“Drive”
“Drive” is several movies at once:
1) A slick action film with car chase sequences to rival any of the muscle car, musclehead predictable silliness,
2) A character study of people who are slow to speak, and not quick to smile, even in greeting one another, are almost devoid of small talk, and are comfortable with long silences. In this way, it’s almost like an old Western.
3) An examination of stunted emotional growth. All of the characters live so much inside their own skin that they’re almost incapable of considering the consequences for anyone else, which, of course, creates a lot of chaos and heartbreak.
4) An orgy of raw physical violence, almost akin to a slasher film, with spurts of blood, face covered in blood, bleeding out on the floor, sudden stab wounds, a sharp knife plunged into the eye, faces blown away at close range, even literally kicking someone’s head in until it’s nothing but a bloody pulp.
5) A careless display of nudity among the extras, where dancers in a topless bar dressing room just sit around with their shirts off staring at people who are arguing in front of them, and we stare at them, as if their being unclothed meant no more to them than……the fact that they spend their lives with everybody in the room staring at them. Ah, but what if we didn’t?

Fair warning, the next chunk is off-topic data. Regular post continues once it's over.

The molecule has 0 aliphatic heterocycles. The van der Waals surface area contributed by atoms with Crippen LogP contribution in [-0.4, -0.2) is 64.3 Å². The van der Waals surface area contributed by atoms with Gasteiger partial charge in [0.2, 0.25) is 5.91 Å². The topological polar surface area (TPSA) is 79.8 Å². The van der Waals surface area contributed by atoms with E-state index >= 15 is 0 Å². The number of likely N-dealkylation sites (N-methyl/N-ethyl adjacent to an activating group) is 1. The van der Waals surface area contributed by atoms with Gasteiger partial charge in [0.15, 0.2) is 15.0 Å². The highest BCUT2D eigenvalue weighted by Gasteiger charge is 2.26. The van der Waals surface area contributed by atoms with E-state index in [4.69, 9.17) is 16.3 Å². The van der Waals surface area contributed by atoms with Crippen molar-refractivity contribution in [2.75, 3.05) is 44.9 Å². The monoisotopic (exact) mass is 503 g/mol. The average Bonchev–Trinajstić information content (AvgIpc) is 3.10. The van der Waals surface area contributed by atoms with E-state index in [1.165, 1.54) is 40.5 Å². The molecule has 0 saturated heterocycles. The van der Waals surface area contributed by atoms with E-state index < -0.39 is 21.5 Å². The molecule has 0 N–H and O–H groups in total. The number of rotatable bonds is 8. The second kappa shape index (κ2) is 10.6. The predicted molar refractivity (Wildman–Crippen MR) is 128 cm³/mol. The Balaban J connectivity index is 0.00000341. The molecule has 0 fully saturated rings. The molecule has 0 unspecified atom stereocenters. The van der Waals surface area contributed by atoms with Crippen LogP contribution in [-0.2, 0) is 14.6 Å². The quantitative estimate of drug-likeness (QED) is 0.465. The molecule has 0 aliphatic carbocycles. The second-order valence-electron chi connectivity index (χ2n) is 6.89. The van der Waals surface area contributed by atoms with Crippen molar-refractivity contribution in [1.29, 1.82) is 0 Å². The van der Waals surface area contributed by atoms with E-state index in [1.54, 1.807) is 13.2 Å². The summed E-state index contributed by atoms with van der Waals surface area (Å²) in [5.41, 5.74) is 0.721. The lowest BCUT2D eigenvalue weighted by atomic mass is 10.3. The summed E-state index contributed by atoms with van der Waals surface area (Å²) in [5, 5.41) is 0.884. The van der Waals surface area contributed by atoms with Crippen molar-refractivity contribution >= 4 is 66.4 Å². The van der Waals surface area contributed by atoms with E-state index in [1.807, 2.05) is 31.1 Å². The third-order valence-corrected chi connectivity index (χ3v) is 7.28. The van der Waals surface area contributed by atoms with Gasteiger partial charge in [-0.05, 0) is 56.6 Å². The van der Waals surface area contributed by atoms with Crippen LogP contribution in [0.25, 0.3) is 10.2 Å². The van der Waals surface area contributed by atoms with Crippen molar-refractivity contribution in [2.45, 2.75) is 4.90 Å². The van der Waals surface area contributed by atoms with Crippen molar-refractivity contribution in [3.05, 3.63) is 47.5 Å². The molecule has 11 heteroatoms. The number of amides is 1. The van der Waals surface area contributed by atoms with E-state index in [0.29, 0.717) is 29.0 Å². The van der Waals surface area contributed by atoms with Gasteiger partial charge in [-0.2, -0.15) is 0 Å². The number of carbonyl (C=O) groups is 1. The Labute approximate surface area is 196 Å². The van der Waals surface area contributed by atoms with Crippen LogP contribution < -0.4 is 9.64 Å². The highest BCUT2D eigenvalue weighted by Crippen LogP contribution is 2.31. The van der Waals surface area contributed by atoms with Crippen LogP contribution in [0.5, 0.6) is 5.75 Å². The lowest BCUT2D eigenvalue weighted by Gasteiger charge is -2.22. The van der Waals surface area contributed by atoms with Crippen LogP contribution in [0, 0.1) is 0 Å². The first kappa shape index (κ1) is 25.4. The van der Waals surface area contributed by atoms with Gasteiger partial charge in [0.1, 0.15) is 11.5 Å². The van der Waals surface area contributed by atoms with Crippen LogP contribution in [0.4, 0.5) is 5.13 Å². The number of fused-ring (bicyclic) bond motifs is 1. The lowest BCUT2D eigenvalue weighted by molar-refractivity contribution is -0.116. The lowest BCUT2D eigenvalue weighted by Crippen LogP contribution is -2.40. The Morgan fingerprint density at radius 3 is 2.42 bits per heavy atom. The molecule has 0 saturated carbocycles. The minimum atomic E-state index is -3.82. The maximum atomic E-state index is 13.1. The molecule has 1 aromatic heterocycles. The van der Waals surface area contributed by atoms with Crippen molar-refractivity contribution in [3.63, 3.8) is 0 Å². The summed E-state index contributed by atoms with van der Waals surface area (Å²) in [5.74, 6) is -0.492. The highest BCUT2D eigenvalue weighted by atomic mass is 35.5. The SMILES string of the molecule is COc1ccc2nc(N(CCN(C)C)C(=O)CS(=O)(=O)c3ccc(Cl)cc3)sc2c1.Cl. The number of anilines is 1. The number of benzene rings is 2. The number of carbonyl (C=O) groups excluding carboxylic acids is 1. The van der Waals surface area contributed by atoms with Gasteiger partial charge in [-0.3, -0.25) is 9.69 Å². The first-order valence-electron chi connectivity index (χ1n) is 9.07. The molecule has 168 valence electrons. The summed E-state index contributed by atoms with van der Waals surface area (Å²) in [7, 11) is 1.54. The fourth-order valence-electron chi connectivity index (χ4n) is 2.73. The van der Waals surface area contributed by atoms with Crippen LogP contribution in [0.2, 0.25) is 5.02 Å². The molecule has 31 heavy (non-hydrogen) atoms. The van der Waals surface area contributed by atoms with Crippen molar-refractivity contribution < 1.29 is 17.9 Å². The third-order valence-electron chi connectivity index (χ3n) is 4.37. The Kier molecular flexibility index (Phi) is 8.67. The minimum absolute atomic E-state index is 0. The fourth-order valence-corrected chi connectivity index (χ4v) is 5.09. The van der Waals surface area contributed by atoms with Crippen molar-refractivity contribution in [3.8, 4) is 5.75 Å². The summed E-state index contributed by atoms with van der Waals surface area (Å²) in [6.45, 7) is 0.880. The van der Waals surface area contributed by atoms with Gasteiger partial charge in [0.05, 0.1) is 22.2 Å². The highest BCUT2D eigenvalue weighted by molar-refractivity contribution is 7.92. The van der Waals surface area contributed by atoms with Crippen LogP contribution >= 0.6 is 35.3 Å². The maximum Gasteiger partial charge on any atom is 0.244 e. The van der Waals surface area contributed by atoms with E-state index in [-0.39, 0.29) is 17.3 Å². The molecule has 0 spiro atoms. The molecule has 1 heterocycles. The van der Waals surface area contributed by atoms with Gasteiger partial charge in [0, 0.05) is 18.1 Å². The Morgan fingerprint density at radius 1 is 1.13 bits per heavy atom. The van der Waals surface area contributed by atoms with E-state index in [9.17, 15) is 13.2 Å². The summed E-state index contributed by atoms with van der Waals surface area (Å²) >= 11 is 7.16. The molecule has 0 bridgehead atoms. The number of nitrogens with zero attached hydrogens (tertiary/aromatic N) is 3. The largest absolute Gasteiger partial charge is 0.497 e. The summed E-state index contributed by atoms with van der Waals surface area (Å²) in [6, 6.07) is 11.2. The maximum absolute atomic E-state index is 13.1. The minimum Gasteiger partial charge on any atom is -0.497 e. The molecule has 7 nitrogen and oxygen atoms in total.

6) A frustrating offering of completely unrequited love. The main character claims, at the end, that the best time of his life was when he was with her. And yet all they did was hold hands, once, at her instigation, and kiss, once, at his, which was actually just a calculated distraction prior to yet another slaying. Where’s the love?
And yet, we cannot quit looking at Ryan Gosling, as the main character, even if he is devoid of any emotion except anger. Nor can we stop looking at Carey Mulligan, who somehow manages to convey emotional depth by her mere silence, by an anguished glance, eyes suddenly brimming with tears, a tightening of the jaw and the pursing of the lips. This actress’ acting adulation is well-deserved. Throw in a smarmy Oscar Isaac, a mincing Bryan Cranston, a cheesy Christina Hendricks, a grotesquely menacing Ron Perlman, and a calculatingly cruel Albert Brooks, and you have a secondary cast worthy of a film school project, a greasy garage full of smelly caricatures.
The tempo and the lighting and the pacing are so carefully controlled that you’ll feel manipulated, but, like the classic horrific car crash, you can’t take your eyes away.
It just won’t capture your heart.
Dr. Ronald P. Salfen, Interim Pastor, St. Stephens Presbyterian Church, Irving, Texas